Food and grocery manufacturers welcome new funds to build Australia’s advanced soft plastics recycling industry

The Australian Food and Grocery Council (AFGC), the peak body for the nation’s food and grocery manufacturing industry, welcomes the federal government’s $60 million funding boost for advanced recycling of soft plastics as an important step in creating a true circular economy for plastic packaging in Australia. 

The AFGC and major food and grocery manufacturers including Arnott’s, Nestlé, Mondelez, Unilever, Mars Wrigley and Kellogg have welcomed Prime Minister Scott Morrison’s announcement of a new $60 million stream under the Recycling Modernisation Fund targeted at advanced soft plastics recycling technologies. 

AFGC CEO Tanya Barden said the funding will allow the development of onshore recycling capabilities for hard-to-recycle soft plastic packaging, such as bread bags and cereal box liners, and allow Australian manufacturers to source more food-grade recycled content for packaging here in Australia. 

“Australia’s food and grocery manufacturing industry is committed to creating an effective and sustainable circular economy for plastic packaging in Australia,” Ms Barden said. 

“The AFGC is currently developing the National Plastics Recycling Scheme (NPRS), which will be Australia’s largest industry-led plastics recycling scheme. This new investment to support advanced recycling provides a key link for creating a successful product stewardship scheme for soft plastic packaging.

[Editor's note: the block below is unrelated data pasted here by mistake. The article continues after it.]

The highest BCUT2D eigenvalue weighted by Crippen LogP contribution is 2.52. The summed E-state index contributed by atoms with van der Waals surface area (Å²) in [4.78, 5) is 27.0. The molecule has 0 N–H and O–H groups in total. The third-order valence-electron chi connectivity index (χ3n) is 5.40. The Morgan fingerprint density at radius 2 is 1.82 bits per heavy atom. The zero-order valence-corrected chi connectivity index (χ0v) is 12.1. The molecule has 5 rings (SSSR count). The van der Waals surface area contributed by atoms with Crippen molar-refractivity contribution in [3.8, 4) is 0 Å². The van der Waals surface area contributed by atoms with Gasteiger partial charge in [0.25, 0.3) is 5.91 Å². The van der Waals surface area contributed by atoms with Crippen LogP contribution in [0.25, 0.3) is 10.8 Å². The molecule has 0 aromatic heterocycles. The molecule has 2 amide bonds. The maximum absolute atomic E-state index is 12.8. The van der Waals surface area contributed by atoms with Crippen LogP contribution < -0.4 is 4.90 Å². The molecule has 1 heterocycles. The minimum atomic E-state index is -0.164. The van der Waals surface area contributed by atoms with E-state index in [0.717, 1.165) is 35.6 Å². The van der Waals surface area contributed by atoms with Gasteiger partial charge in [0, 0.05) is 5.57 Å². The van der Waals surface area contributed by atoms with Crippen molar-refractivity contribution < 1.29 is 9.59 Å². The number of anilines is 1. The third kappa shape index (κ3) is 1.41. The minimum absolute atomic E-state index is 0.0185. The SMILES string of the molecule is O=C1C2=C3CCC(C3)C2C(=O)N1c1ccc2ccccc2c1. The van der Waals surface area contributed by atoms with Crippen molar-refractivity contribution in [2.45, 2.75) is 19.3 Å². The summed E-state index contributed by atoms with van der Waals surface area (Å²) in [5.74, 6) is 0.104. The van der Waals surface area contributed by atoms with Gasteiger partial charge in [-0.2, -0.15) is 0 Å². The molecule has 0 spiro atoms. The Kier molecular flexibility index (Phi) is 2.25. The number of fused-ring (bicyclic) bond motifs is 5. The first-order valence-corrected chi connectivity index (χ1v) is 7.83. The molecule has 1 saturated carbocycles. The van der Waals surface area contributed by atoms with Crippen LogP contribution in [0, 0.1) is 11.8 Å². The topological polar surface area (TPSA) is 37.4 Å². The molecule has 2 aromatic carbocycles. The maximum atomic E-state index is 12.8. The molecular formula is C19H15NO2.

“Plastic packaging has an important role in keeping food safe and fresh, reducing food waste and keeping products intact. Our industry understands we must maximise recycling to reduce use of virgin plastics, build Australia’s advanced recycling capabilities and avoid harmful effects on the environment.” 

Darren O’Brien, President Mondelez Australia, NZ & Japan said: “We know Australians want us to do everything we can to make our packaging more sustainable, and that’s why we’ve invested in a world first for Cadbury with our transition to 30% recycled soft plastic packaging later this year.  

“We had to search the world for this recycled packaging because until now, there just hasn’t been the domestic advanced recycling capability we need in Australia to make soft plastics a truly circular material.  

“The investment by the government in new technology that ensures we can transform local waste back into packaging is a game changer for consumers, industry and the planet.” 

Nestlé Oceania CEO Sandra Martinez said: “I’m convinced we can work together to create a better future for soft plastics in Australia. That’s why Nestlé has collaborated to create firstly, a kerbside trial to boost collection of soft plastics, and secondly, a KitKat prototype wrapper that demonstrated the circularity that’s possible with the right collection and processing. This funding will help the entire value chain to bring this better future to life, turn waste plastic into a resource, and provide opportunities for food companies to buy locally created soft plastic packaging with recycled content.” 

Unilever Head of Sustainable Business and Communications ANZ Brooke Sprott said: “Building stronger capacity for advanced recycling is key to accelerating Australia’s transition to a circular economy. 

“At Unilever we’re working hard to reduce our use of virgin plastic, increase our use of post-consumer plastic, and ramp up recyclability of our packaging to meet the 2025 National Packaging Targets. Each year, we use 1,200 tonnes of recycled plastic in our home, beauty and personal care bottles such as Dove, OMO and TRESemmé. But we’re looking for solutions to incorporate recycled plastic into our food and refreshment packaging. “There’s currently a gap in the availability of traceable, food-grade recycled plastic in Australia. Today’s announcement will help close this gap by increasing capacity for hard-to-recycle materials like soft plastics to be collected and processed into a traceable stream of food-grade recycled plastic.”